Learn about what the executive search process looks like. Keep up with trends and best practices to reach out to recruiters as well as learn more on how to advance your career or finding a new role.

The Association of Executive Search Consultants (AESC) recently sat down with CDS, an AESC member retained executive search firm from Japan, to discuss executive search industry changes and the outlook for executive job search.

AESC: Firstly, we’d like to offer congratulations to CDS from everyone at the AESC as you celebrate your 15th birthday this year. Can you tell us what the company did to mark this milestone?

AESC: Thank you for taking the time to answer these questions about the United Arab Emirates search market. I’m interested to know what your outlook for the region and especially the United Arab Emirates now we’ve finished the first quarter of the New Year. But, first of all, can you share with us a bit about Vision Executive Search and the work you will do there in your new role?

Scenario: you are thrilled that you have a job offer and are excited to start your new position. What’s wrong with this picture? Nothing really, except that sometimes executives are so ready to jump into their new job, they may ignore the red flags that exist. Of course no company is perfect, but before you accept that job offer, look at these issues that could spell disaster.

An article published yesterday in Bloomberg Businessweek about the growth of in-house recruiting and its impact on the executive search profession, as with a similar article published on October 9, 2012 in the Wall Street Journal, fails to put the situation in complete perspective and is highly selective in its use of statistics published by our association, the AESC.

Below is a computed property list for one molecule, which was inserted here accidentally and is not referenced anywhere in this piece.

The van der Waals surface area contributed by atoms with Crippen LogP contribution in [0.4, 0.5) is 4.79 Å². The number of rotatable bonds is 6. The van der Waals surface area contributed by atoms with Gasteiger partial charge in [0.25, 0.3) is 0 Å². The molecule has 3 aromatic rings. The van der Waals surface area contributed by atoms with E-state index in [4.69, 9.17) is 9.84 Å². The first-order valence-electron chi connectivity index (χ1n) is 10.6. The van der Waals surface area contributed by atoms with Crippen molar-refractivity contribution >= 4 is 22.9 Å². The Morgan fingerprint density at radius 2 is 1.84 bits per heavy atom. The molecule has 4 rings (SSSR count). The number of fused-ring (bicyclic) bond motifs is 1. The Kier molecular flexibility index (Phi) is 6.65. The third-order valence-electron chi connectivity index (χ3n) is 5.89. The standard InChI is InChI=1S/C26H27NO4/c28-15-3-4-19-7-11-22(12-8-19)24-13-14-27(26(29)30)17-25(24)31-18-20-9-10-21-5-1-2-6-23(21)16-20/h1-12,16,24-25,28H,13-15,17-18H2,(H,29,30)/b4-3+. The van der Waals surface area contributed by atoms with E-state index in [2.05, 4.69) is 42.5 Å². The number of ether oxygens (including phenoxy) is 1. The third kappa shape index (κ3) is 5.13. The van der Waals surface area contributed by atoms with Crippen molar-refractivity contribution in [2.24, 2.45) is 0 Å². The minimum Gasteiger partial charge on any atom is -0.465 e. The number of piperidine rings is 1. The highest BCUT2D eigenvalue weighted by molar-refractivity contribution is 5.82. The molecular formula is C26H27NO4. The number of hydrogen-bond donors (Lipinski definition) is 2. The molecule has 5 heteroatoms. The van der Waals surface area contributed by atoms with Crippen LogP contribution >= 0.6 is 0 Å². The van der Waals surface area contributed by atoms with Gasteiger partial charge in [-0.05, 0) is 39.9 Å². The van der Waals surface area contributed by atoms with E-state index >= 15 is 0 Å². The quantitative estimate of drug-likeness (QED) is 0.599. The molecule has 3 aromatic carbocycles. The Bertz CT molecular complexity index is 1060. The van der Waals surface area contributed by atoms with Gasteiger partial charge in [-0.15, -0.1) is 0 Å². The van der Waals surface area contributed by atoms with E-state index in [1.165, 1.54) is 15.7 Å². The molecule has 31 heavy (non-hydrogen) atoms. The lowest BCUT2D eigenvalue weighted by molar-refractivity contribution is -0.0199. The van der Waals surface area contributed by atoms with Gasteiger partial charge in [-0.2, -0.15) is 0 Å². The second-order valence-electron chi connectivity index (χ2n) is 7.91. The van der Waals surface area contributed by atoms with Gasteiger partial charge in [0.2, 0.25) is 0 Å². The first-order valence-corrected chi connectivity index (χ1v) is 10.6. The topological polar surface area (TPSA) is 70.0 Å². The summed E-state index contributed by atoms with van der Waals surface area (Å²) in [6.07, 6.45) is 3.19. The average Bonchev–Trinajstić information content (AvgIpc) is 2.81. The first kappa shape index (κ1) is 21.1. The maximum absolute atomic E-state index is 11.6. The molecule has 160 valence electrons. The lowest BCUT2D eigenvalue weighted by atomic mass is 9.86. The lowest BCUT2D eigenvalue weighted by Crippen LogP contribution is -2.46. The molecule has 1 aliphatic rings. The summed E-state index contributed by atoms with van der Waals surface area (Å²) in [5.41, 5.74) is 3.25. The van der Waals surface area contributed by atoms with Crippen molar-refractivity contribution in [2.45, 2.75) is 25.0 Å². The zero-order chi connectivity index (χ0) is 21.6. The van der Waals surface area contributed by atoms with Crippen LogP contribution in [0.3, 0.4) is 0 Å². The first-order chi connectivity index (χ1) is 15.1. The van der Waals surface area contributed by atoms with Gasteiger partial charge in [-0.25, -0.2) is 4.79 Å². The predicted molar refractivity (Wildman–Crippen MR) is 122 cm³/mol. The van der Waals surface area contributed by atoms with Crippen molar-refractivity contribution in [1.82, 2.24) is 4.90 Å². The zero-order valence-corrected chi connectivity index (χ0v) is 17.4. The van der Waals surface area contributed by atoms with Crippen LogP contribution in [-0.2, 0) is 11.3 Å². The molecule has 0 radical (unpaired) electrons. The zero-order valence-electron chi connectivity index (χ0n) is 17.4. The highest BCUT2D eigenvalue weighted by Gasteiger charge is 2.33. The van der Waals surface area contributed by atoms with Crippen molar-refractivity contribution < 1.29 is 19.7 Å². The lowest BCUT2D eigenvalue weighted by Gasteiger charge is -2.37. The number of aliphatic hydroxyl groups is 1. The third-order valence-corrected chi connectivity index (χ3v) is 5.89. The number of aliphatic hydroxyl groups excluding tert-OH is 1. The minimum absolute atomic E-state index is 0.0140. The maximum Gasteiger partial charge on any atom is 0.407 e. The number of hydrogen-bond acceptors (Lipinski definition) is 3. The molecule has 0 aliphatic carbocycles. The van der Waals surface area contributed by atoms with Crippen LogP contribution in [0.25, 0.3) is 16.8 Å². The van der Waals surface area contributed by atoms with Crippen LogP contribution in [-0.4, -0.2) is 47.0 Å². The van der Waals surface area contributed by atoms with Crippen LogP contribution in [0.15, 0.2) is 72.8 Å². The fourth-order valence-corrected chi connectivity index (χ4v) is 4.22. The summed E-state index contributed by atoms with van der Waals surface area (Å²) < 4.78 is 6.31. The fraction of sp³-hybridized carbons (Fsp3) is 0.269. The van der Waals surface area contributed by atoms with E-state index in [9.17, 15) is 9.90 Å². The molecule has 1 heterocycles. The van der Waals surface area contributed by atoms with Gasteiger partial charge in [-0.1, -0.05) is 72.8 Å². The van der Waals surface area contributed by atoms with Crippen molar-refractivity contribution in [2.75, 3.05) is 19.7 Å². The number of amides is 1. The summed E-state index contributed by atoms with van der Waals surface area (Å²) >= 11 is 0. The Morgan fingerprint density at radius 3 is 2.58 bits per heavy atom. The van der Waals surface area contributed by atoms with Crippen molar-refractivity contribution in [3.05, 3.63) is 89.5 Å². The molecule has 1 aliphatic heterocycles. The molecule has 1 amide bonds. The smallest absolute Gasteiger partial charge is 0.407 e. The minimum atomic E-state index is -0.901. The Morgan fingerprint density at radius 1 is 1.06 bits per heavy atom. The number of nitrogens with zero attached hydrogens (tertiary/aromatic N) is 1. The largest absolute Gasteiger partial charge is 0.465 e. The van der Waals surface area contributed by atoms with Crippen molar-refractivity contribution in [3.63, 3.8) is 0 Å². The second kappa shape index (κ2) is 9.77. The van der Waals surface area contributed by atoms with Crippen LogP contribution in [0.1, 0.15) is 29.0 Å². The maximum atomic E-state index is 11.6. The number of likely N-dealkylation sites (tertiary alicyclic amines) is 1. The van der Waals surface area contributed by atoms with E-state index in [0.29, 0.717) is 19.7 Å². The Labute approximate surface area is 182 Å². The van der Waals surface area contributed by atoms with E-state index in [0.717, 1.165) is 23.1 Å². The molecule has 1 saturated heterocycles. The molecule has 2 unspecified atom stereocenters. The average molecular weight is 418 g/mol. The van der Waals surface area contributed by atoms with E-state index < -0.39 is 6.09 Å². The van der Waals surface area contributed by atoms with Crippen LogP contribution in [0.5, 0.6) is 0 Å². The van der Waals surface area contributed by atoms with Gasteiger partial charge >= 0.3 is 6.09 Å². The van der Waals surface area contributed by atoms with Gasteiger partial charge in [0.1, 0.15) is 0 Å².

The 2013 Executive Search Industry Global Outlook Report just released by the Association of Executive Search Consultants (AESC) shows that half of global executive search consultants hold a neutral outlook for the executive search busi­ness in 2013 - an ongoing trend since the end of 2011. The remaining 29% of search consultants feel optimistic, sharing a positive outlook, while the minority (22%), harbor a negative view for 2013.

Download this complimentary podcast to hear a panel of distinguished executive search consultants as they provide crucial insight into the executive job market, including which industries and regions are growing and how candidates can get on the radar screen of retained executive search consultants.
Panelists include:
George Madden, Partner – Pinton Forrest & Madden

Mashabey Enosh, established in 1981, are widely recognized as the first search firm in Israel operating in the retained Executive Search market. They are a highly respected firm and are considered by many as leading the way in Executive Search in Israel. Ruty Livnat has kindly agreed to share his views on the mid-year outlook, and the Executive Search Market in Israel.

We recently spoke to one of our AESC member executive Search Professionals, Oxana Brookes, who specializes in cross-border executive searches for London-based CTPartners, about how she uses BlueSteps.

What databases and resources do you use to find candidates for the searches you are working on?

Oxana Brookes: I rely on Encore, our in-house database, BlueSteps, Linked In and other similar sites.

How does BlueSteps fit into your candidate search process?

Oxana Brookes: I normally start by trying to get a couple of quick wins on BlueSteps alongside scanning our in-house database.
“An optimist sees an opportunity in every calamity; a pessimist sees a calamity in every opportunity."
- Sir Winston Churchill

In their mid-year business forecast for the remainder of 2012, members of the Association of Executive Search Consultants (AESC) - the worldwide professional association for retained executive search consultants - confirmed the uncertainty which prevails in most areas of the world economy with 51% of respondents casting a neutral vote, 31% positive and 18% negative. This compares with an overwhelmingly favourable forecast 12 months ago when 66% held a positive outlook and 27% were neutral.